By Lasara Firefox Allen
Throughout recorded history women have been striving for equality. We have not yet achieved it. Often our focus is turned out, and we present as a unified force pointing out the ills of the patriarchy and the dominant culture – rape culture, war, unequal pay, lack of access to healthcare – and the blindness of male privilege.
This is important work.
And, there is other work that needs doing now as well. Deep work that may be more challenging and perhaps more intimidating than circling with our backs protected by one another, facing out. What happens when we turn our focus, our fury, our questing for conscious equality, inward? Inward onto ourselves, but more importantly perhaps, inward toward the circle of women?
A few years back I had the experience of woman after woman coming to me and telling me about another woman and how she was a problem to the women in the community. Usually this was due to the woman I was being talked to about being openly sexually expressed, or strongly opinionated, or both. This happened a lot over a number of months.
The request was that I confront these women, because the women of the community were afraid to. I chose not to accept this task. I chose instead to lean into the pattern and feel my way through it. These are some of the threads I experienced, in many cases (but of course not all cases) to be true:
* We, as women, are afraid to confront one another directly.
* As women, we are part of the structure holding women to certain standards of behavior, and not all of those are examined.
* We do not have a language for healthy competition.
* As women, even in the “conscious communities” that we all are so privileged to be part of, we are expected to carry gentle, passive energy – the lunar expression as it is often called – and not the strong, proud, loud, “solar” expression.
* We are expected – by each other and the community at large – to embody the mother archetype, not the warrior archetype. We are expected to be conciliatory, collaborative, accommodating, as opposed to outspoken, strong, oppositional.
* As in the dominant culture, we are expected to take up as little space as possible. With our bodies, our voices, our stories, our opinions, our self-expression.
* As has been the case even in the world of feminism, ostracize women who don’t toe the line. If a woman’s expression of self falls outside the arena of what is “acceptable”, she is put outside the community of women.
All of this added on to the work I have been doing for many years; the work of reclaiming our bodies, our sensual and sexual expression, our individual power, our self-definition and power of self expression.
In this work I have also explored the shadow side of how we express, process, and inhabit our identities as women. We have patterns of self-shaming as bonding. We shame ourselves and one another for how we are in our bodies, how we show up in the world, how we express our sexuality, how we parent, how we are in leadership, how we conduct our personal relationships.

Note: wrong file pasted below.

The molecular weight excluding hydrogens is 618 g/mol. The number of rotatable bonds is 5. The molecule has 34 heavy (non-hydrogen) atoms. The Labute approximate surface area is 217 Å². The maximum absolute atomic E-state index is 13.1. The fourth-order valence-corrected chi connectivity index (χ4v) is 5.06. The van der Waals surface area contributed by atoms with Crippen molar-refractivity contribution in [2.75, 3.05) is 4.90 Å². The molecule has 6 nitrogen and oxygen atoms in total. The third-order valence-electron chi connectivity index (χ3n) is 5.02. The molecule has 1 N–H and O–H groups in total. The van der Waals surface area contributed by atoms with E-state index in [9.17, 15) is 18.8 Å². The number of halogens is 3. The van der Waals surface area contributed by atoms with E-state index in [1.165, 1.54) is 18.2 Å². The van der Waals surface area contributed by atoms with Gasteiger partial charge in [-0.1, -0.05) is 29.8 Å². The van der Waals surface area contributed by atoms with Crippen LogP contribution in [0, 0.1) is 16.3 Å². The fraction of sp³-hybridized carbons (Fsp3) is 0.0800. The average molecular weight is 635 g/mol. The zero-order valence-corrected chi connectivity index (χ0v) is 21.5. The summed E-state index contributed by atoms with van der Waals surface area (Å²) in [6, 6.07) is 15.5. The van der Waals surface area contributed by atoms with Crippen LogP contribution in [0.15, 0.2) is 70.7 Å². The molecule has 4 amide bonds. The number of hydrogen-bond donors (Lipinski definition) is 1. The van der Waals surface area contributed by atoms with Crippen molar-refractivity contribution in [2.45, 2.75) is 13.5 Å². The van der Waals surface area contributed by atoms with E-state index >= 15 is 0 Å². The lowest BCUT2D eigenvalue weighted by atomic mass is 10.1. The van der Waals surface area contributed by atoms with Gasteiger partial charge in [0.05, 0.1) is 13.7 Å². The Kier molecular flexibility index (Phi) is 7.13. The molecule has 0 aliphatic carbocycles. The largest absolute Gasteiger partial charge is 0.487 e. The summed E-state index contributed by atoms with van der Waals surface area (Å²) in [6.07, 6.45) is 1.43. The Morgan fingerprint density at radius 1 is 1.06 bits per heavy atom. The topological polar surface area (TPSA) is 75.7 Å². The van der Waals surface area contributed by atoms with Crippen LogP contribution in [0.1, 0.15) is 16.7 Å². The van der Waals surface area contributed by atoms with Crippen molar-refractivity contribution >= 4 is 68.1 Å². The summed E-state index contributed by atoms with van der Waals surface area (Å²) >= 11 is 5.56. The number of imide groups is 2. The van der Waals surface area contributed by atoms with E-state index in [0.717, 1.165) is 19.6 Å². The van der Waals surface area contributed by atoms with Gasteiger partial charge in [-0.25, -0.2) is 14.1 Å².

We have healing to do.
Our internal and shared patterns and dynamics are part of the problem. Until we examine our beliefs and our actions, we will continue to perpetrate the systematic wounding of women. And until we can create a new relationship with power, expression, competition, and vulnerability, we will continue eroding our trust in one another, and in ourselves.
In the work that I do, I offer women the space to come present in, and with, our whole selves. Out on the edges of what is “appropriate”, we step into our deepest truths. In the container of shared desire for honest and right relationship in the community of women, we create together a new way of being with one another, and in ourselves.
As we face our deepest fears – the fear of rejection, the fear of harming one another, the fear of isolation and ostracization, and ultimately the fear of taking responsibility for our own healing of the wounds of woman-on-woman oppression – we open the ways to move through them. And as we move through them, we step into a new realm of power and empowerment.
In this new and precious void created by our willingness to leave behind the known, we find the opportunity to embrace shared power and individual power. We lay claim to the realm of graceful and honest, positive competition. We allow ourselves and each other to share stories of wounding, stories of victory, stories of desire. And together we weave stories of healing.
If you are attending Lucidity Festival, come to Embracing the Red Queen: Renewing the Weave of Sisterhood, Claiming Our Voices, and Speaking from Our Whole Selves, Friday at 10:30 AM in the Goddess Grove, and enter into a space of deep transformation. In this, the healing of the world.
If you are not, see my upcoming events for opportunities to explore these subject with me!